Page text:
“I think it’s a day of service, a day of reflection, a day where people should take stock and really appreciate the privileges and rights that we have and how it is a result of people like Dr. King,” Bradley said.

The Tic Toc Room

Caroline Lumley, 23, works as a bartender at the Tic Toc Room, which was known as Miss Ann’s Tic Toc when Little Richard, Otis Redding and James Brown performed there.

She said management has tried to preserve the room as close to what it was during the 1940s, ’50s and ’60s.

Lumley said she doesn’t see racial or economic inequality in the country today.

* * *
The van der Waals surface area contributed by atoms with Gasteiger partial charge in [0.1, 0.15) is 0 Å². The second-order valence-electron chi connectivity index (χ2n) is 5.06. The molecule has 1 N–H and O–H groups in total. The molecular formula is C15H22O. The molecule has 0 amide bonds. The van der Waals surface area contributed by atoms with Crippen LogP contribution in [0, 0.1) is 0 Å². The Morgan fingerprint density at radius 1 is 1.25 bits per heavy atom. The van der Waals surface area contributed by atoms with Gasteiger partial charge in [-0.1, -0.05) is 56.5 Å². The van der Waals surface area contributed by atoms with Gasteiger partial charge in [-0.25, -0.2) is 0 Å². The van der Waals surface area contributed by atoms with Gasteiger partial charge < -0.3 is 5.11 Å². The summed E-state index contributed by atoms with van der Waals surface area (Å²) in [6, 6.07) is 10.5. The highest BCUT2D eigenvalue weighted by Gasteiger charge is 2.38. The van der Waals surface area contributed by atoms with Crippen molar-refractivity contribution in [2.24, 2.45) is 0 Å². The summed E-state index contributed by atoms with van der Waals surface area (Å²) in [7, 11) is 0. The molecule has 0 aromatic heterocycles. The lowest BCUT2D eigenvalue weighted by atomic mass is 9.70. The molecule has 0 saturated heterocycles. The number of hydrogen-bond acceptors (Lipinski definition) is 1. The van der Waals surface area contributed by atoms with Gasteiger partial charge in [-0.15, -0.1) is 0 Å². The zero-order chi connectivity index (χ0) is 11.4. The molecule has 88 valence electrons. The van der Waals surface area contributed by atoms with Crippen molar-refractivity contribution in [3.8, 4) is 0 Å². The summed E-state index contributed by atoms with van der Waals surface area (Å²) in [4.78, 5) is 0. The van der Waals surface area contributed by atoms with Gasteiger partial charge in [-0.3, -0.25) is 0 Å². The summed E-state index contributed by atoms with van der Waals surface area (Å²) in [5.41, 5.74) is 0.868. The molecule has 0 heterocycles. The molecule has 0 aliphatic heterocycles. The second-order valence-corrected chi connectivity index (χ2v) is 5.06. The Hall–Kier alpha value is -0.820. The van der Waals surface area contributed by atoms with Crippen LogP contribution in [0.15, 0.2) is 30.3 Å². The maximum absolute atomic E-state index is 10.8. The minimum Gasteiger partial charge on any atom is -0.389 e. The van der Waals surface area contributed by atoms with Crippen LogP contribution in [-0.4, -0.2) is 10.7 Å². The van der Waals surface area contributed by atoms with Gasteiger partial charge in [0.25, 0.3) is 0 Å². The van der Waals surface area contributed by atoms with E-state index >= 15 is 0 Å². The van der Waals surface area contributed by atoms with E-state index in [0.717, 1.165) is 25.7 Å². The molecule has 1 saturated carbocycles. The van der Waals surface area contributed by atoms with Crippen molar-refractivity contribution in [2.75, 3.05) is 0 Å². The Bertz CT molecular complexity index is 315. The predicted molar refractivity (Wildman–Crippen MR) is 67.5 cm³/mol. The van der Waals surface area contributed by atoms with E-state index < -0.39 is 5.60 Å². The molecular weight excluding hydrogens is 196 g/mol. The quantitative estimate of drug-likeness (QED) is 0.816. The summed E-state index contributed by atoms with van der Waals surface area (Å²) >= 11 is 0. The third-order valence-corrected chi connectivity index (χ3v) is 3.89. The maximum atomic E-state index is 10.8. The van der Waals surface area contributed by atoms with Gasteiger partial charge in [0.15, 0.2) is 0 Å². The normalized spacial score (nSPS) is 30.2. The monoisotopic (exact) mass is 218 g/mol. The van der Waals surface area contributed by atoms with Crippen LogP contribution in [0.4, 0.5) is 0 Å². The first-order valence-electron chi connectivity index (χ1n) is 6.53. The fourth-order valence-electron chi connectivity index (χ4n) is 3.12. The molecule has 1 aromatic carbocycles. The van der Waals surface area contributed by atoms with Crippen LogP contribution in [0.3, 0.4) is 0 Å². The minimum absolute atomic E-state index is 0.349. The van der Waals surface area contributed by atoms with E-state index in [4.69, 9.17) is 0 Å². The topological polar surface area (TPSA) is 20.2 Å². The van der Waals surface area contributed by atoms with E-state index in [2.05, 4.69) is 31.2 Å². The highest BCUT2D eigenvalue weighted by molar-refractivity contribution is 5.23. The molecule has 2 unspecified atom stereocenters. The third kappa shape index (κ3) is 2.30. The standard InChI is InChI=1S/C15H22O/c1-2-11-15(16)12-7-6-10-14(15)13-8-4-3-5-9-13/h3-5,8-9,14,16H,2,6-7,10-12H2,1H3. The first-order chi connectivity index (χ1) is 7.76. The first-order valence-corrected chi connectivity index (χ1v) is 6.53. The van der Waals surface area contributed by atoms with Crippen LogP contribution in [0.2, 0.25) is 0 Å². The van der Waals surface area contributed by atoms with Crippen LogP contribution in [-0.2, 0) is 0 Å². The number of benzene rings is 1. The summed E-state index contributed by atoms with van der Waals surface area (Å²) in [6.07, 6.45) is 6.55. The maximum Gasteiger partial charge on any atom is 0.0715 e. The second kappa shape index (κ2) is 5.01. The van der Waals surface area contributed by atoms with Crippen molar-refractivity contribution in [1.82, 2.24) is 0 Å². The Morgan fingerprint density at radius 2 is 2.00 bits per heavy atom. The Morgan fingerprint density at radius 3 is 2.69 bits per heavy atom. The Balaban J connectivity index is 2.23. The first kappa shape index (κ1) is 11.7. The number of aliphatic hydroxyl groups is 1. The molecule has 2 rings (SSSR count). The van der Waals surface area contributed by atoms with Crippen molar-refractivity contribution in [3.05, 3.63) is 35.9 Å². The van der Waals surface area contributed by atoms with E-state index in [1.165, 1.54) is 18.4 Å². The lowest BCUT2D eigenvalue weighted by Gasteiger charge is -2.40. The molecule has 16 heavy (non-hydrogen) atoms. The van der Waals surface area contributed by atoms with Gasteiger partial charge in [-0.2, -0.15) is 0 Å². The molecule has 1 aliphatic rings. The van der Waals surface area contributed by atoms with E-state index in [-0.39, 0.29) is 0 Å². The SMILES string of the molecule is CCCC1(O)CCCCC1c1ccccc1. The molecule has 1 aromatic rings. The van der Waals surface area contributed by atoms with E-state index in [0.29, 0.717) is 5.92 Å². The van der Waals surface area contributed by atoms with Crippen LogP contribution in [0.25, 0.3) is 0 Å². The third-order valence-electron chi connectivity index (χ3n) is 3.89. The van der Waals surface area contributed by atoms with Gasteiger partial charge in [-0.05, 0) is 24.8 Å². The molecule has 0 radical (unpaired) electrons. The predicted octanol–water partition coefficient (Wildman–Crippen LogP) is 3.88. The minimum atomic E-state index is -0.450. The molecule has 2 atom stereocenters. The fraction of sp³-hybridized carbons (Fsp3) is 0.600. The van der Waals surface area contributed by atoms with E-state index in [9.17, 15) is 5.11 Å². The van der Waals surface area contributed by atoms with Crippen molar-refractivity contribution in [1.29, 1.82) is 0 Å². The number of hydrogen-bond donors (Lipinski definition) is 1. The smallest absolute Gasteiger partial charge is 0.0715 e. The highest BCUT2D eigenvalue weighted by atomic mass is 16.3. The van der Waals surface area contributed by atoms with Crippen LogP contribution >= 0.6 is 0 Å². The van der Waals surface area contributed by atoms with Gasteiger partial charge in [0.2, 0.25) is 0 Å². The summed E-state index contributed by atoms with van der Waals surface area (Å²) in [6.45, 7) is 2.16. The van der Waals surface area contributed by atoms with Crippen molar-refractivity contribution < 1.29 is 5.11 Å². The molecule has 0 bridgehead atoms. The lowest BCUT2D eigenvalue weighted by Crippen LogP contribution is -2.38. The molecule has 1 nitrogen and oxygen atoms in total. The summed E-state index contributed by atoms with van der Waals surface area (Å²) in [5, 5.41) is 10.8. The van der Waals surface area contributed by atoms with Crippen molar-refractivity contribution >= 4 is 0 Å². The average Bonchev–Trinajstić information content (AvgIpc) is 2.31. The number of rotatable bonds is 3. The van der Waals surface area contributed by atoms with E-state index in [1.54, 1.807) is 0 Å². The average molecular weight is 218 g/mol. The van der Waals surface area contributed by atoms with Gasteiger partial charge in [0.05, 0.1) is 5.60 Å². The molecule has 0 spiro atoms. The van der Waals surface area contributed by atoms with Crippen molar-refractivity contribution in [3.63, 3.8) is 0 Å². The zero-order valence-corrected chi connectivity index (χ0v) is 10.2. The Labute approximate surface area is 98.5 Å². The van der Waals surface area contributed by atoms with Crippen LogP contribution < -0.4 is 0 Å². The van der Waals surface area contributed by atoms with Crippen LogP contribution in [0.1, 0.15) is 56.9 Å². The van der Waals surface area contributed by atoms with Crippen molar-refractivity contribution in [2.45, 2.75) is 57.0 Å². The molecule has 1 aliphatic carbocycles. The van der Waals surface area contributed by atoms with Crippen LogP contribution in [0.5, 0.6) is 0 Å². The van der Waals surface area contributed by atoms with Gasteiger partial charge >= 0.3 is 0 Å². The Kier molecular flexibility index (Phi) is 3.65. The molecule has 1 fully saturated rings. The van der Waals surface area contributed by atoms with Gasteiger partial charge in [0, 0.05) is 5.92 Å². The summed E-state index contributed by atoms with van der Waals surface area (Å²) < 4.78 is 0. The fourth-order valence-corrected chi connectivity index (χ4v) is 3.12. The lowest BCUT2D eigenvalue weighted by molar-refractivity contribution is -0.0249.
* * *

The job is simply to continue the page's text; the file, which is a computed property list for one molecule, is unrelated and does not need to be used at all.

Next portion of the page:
Peace, however, is harder to come by, she said, because America has enemies that want to make war.

The museum district

The sun set one day last week as Katina Joubert, 39, sat in her office at Service Loans & Tax Services. The Georgia Sports Hall of Fame and the recently renovated Terminal Station anchor the plaza outside her window, and adjacent to her office stands the future home of the Tubman African American Museum.

Joubert said she feels honored to work at the corner of Martin Luther King Jr. Boulevard and Cherry Street, especially because she gets to be closer to downtown events like the Pan-African Festival and the Cherry Blossom Ball Drop.

She said progress has been made in terms of equality at the national level, and she credits the aftermath of Sept. 11 with bringing the country together, but she is critical of the divisiveness in local politics.

“I think Martin Luther King would agree with me in saying there is much more work to be done,” Joubert said.

To contact writer Andres David Lopez, call 744-4382.